As we help disciples become disciple-makers, their impact ripples out when God calls some to serve Him to the ends of the earth. God calls, and through the Cooperative Program, you provide the means to see His glory spread throughout the earth. From my heart… thank you for giving sacrificially!


by John Davenport 
Strategic Focus Team  /  Baptist State Convention of North Carolina

What makes Good Friday good?

Have you ever stopped to consider why Good Friday is described as “good” if that’s the day Jesus was crucified? On the surface, “sorrowful” may appear to be a more appropriate description of the day that the sinless God-man Jesus the Christ was crucified in our place on a cruel...

People of the Book resource now available

We, Baptists, are known as people of the Book. What book is it? It is the Word of God, the Bible. What a wonderful nickname we have! By God’s grace, we have lived, and will continue to live, up to our nickname. Southern Baptists have been proactive in preaching the gospel and...

Robersons receive 2019 Heritage Award from BSCNC

Richard and Doris Roberson, longtime managers of Truett Camp and Conference Center in Hayesville, N.C., have received the 2019 Heritage Award from the Baptist State Convention of North Carolina (BSCNC). The award is one of the highest forms of recognition among North Carolina...

Is neglect stealing your joy?

“Pay Attention!” These are the words that stop us in our tracks — children, athletes, students and employees alike heed these infamous words. In the letter to the Hebrews, the author calls the recipients to “pay much closer attention to what [they had] heard” because they were in...

Planning for college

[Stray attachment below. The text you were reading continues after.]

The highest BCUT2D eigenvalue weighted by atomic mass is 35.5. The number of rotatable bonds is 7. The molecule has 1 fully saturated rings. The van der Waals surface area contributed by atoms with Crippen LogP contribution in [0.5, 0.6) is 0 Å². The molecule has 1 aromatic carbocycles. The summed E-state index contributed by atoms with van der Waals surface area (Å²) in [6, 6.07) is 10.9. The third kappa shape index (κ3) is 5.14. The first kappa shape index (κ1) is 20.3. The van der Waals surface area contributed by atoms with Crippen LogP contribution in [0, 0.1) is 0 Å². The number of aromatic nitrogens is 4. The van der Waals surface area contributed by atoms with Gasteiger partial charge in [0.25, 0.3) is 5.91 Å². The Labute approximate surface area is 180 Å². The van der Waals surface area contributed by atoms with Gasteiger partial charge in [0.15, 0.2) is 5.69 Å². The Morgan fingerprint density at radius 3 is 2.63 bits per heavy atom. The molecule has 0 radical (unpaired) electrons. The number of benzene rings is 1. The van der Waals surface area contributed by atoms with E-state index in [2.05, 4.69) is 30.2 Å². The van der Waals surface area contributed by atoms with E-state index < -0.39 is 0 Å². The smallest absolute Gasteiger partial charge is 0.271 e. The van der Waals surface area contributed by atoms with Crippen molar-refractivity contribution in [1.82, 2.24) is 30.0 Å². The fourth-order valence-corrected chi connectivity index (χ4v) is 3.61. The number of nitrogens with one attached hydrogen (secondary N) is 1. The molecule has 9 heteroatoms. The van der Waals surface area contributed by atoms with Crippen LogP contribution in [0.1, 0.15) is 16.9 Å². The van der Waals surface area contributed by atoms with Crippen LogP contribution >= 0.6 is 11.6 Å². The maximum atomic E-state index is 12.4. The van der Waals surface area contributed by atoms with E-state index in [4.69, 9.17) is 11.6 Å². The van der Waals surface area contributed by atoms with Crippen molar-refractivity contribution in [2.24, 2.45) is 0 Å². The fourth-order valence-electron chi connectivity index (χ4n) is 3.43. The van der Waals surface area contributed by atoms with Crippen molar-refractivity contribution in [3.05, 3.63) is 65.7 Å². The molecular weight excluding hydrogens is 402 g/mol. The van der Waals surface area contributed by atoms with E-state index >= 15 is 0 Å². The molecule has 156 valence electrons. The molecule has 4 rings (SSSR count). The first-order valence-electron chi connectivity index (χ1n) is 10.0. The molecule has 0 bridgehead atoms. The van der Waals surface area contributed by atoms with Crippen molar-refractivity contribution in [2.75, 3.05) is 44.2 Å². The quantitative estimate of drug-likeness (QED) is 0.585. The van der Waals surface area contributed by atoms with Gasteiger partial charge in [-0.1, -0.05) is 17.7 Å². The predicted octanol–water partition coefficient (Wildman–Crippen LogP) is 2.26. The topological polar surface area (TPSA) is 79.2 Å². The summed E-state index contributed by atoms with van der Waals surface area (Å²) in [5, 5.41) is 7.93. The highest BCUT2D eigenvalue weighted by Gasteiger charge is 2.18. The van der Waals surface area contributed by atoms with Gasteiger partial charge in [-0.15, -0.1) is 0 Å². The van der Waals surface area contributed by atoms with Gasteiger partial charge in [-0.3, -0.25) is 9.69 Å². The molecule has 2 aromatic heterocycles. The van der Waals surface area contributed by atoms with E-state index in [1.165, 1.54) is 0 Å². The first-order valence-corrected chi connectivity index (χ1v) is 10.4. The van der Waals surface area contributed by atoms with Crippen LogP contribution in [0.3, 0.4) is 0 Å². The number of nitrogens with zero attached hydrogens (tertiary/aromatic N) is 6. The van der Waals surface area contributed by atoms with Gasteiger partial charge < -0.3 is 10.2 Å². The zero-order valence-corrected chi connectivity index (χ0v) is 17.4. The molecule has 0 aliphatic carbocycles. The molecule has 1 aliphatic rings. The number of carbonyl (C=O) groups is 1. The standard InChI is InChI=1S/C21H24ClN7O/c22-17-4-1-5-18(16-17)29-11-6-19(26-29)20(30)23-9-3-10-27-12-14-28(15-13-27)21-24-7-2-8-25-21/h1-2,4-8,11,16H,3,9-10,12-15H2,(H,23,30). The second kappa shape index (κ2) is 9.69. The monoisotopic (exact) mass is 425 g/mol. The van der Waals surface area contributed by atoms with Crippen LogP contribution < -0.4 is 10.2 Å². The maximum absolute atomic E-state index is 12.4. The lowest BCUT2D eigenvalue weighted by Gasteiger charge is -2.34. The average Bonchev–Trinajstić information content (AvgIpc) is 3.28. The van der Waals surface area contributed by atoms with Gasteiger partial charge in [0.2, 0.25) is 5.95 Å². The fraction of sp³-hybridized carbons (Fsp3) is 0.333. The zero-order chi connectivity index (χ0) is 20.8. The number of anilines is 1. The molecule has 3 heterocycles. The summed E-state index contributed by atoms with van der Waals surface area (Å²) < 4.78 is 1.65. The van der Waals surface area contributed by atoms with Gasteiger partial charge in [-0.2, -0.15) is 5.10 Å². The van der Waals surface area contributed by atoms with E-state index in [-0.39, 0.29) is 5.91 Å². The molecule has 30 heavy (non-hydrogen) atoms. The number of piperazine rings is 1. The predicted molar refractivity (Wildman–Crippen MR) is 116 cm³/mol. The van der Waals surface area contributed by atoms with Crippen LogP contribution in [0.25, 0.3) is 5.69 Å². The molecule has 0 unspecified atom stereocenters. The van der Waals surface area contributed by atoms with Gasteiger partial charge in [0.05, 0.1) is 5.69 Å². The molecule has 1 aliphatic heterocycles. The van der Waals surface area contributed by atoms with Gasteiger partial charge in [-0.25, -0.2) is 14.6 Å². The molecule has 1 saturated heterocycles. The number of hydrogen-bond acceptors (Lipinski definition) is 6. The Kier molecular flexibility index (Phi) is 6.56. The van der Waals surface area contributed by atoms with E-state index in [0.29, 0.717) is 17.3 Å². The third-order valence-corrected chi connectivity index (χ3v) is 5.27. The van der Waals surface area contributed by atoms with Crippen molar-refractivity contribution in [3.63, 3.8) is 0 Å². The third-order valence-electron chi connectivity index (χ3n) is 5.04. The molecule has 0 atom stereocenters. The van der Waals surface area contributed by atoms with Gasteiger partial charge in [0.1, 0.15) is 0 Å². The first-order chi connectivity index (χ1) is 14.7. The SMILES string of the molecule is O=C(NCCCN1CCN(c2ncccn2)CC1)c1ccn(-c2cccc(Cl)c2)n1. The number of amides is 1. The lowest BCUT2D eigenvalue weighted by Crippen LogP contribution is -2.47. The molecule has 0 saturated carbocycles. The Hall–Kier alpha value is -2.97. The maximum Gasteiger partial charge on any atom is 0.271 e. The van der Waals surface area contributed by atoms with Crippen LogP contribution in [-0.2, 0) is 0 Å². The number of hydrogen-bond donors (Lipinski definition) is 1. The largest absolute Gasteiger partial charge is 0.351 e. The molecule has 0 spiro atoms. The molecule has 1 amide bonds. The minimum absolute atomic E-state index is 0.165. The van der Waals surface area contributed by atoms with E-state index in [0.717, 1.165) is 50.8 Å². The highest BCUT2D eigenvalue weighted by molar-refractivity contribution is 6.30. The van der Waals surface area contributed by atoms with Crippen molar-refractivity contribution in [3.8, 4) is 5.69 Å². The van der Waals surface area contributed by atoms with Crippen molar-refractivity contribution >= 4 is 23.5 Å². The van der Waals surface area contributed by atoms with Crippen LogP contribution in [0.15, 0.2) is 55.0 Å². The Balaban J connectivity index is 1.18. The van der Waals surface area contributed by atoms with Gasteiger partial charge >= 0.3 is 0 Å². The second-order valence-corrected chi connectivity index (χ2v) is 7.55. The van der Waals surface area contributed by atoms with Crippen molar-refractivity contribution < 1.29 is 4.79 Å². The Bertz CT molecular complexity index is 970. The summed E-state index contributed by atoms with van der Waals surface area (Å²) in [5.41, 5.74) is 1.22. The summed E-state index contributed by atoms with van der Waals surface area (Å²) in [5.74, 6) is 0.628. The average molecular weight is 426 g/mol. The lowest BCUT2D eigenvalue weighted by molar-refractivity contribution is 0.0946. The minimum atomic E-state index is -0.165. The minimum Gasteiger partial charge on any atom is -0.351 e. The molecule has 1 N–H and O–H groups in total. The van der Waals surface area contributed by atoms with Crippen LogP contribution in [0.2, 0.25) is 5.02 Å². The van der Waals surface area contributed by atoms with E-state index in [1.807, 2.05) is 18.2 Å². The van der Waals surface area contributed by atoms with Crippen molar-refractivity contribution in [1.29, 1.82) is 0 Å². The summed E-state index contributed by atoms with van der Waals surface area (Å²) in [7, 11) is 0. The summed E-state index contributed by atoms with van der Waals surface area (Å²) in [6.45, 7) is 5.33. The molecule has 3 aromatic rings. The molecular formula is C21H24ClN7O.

How do we stop losing young adults in church? It seems part of the answer lies in our focus during high school, as well as the transition from high school to college. In a survey released by Lifeway Research, new data shows that the number one reason for not attending church for...

Cultivating meaningful conversations with your kids

The Guardian, a New York newspaper, ran an article entitled, “How new words are born.” It was reported that “around 5,400 new words are created every year; it’s only the 1,000 or so deemed to be in sufficiently widespread use that make it into print.” Seeing these large numbers...

Intentional prayers for your family

One of the greatest things we can do as parents, spouses and Christ followers is to pray for our families. Psalms 127:1a says, “Unless the Lord builds the house, the builders labor in vain.” Below are some specific prayer points with accompanying Bible verses that you can pray...

5 ways to serve guests this Easter

You probably have heard the fact that more guests attend church on Easter than any other Sunday of the year. There is a related fact that you may not have heard: More churches miss the opportunity to connect intentionally with guests on Easter than any other Sunday of the year....

0 Comments

Submit a Comment

Your email address will not be published. Required fields are marked *

Get the latest news and event information by signing up for the N.C. Baptist newsletter.

Select Language ^

Share This

Share this with your friends!